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Walther 55 - tuning oddity (odyssey?)

October 17 2002 at 1:04 PM

Arnold  (Login chardosmith)
YC

Previously HW-55 - tuning oddity (odyssey?)
Hello,
Recently received a W-55 from Germany. Couldn't stand to leave it alone with unknown internals. When taking it apart, found some odd design elements. One was a metal insert in the stock to guide the cocking linkage. Then there is a very odd piece of metal that is around 8 inches long and has a slot that sits above the cocking slot and has the cocking shoe run through it on its way to the piston. This same piece of this metal then thins and fits through a slot in the primary receiver bolt on its way to the trigger unit where it helps to place spring force on part of the sear mechanism.

The rear cap on the receiver unscrews with no preload and the trigger unit slides out along with an odd spacer - definately not a reckord unit. Now there is the cast bolt piece that holds tension on the spring and has a threaded section to attach the trigger guard - similar to the fwb-124. THis has mild preload and when removed, a very short spring -about 4.5 inches comes out. Then I pull the piston by and a second sping with a guide/coupler sits over the piston stem. Both springs are the same length and this guide is positioned such that it will alway be over the piston stem. The piston is long and has a blue synthetic seal. There is some dry lube on the inside, but very little.

Reassembling the gun was a chore. Lubing the inside of the guide made a noticable difference in the sliding over the stem. Moly on the ID of the springs and the light vel tar on the OD. The piston, springs and guide went in easily. Pressure with a deep well socket allowed bolt attachment. The real challenge was the trigger unit. It had lots of crumbly lube. I cleaned and molyed the trigger and reassembled in the receiver. The long spring thing mentioned earlier could fit several ways in the trigger unit. First assembly resulted in an autofire when straightening the barrel - three times. Then placing in a different position and the gun cocked, but required 6-7 pounds to break the trigger and no first stage. I then changed the adjustment on the trigger and reinstalled as intially - nice crisp trigger at a few onces. The gun is the easiest cocking springer I own and I'll post wome pics of the guts, groups, and diopter soon.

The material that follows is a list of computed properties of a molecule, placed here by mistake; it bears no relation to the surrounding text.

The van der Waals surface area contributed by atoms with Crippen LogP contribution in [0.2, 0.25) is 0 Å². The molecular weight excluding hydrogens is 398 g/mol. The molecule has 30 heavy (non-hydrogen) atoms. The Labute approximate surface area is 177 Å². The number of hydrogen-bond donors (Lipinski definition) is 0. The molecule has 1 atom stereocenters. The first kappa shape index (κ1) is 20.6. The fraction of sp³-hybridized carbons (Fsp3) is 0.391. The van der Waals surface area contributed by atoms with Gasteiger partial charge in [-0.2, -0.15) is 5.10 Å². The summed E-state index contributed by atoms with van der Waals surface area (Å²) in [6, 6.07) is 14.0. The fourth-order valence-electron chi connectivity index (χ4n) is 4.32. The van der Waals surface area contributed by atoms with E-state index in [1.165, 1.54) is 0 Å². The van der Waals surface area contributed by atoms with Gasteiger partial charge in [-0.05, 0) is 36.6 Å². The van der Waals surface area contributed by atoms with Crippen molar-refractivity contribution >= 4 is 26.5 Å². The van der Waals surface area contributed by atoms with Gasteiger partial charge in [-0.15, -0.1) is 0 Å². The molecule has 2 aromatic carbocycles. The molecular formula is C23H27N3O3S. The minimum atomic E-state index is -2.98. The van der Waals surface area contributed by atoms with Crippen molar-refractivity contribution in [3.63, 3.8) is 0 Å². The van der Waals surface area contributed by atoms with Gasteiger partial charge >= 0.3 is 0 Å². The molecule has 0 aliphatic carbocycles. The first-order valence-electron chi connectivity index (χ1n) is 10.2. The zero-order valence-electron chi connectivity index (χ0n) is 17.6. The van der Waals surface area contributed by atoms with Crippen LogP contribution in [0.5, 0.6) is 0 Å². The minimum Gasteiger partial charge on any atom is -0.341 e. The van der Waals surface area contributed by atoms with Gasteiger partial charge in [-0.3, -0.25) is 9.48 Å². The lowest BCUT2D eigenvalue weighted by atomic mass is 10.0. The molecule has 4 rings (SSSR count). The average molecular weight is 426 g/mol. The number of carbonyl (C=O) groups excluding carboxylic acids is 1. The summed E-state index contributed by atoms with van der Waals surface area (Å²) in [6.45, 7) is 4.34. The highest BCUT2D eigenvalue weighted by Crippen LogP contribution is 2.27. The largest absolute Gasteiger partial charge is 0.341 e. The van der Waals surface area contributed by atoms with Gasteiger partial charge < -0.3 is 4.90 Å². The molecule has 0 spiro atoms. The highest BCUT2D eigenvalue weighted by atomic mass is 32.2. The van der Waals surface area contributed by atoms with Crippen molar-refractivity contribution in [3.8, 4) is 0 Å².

Mr Driskill - what do you think is the reasoning behind two springs? Possibly to keep the guide over the stem and limite lateral movementof the springs?


Arnold Smith
Acute case of airgunmania - keep the pellets flying!

Arnold Smith
Acute case of airgunmania - keep the pellets flying!


    
This message has been edited by chardosmith on Oct 17, 2002 2:44 PM


 
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AuthorReply

(Login Mac-1)

55 Walther

October 17 2002, 1:10 PM 

That had me going for a moment.


Later

Tim

 
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MDriskill
(Login MDriskill)
YF12

Check the name on the gun!

October 17 2002, 1:13 PM 

What you just described is not a Weihrauch HW 55. It is either a Walther model 55 or the later Walther LGV. The double springs sound like an LGV.

The long metal bit is the thing that blocks the trigger while the action is open--a very worthwhile thing to have in a springer. I believe you can override this and uncock the gun if you pull the barrel slightly past the cocked position and then pull the trigger (with a simultaneous VERY FIRM grip on the barrel of course).

The reason for the double springs was to eliminate the twisting motion imparted by the spring on a normal gun. They are wound in opposite directions and cancel each other's tendency to rotate when expanding. The thing between them is the spring guide.

Congrats on your purchase by the way--as much as I love the HW 55, the Walthers are less common and even more desirable guns.

 
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Arnold
(Login chardosmith)
YC

hmmm

October 17 2002, 2:40 PM 

Well, I will have to look more closely at the stamping. I was told the gun was an HW-55, but must be something a bit different. will post later with pictures.

Arnold Smith
Acute case of airgunmania - keep the pellets flying!

 
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(Login kiwidownunder)
YC

Walther

October 17 2002, 3:25 PM 

The internals are identical to my gun and that is marked as a Walther LG55.

Ian

 
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(Login RBest)
YFOT

My LG-55 only uses a single spring

October 17 2002, 5:36 PM 

could it be an LGV? RB

Russell Best
BesTunes
BSA Owners Club
C.O.P.S.
fax-(203)484-7382
BesTunes@cs.com

 
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MDriskill
(Login MDriskill)
YF12

Walther LGV vs 55

October 17 2002, 9:26 PM 

I was also under the impression that only the LGV had the double springs, but I suppose that they would fit in the LG 55. Perhaps it was a transitional model or simply a retrofit.

The real trademark of the LGV is the manual breech locking lever, I think.

 
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RossB
(Login RossB)
YF

Walther Luftgewhr LG55

October 18 2002, 8:31 AM 

The parts drawings that Walther sent me for my LG53 included the LG51 & LG55. They all show only one mainspring.

 
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(Login LWR)
YF

Walther LG55/LGV

October 18 2002, 4:52 PM 

Just to had even more confusion,I have an LGV with one spring over here.

 
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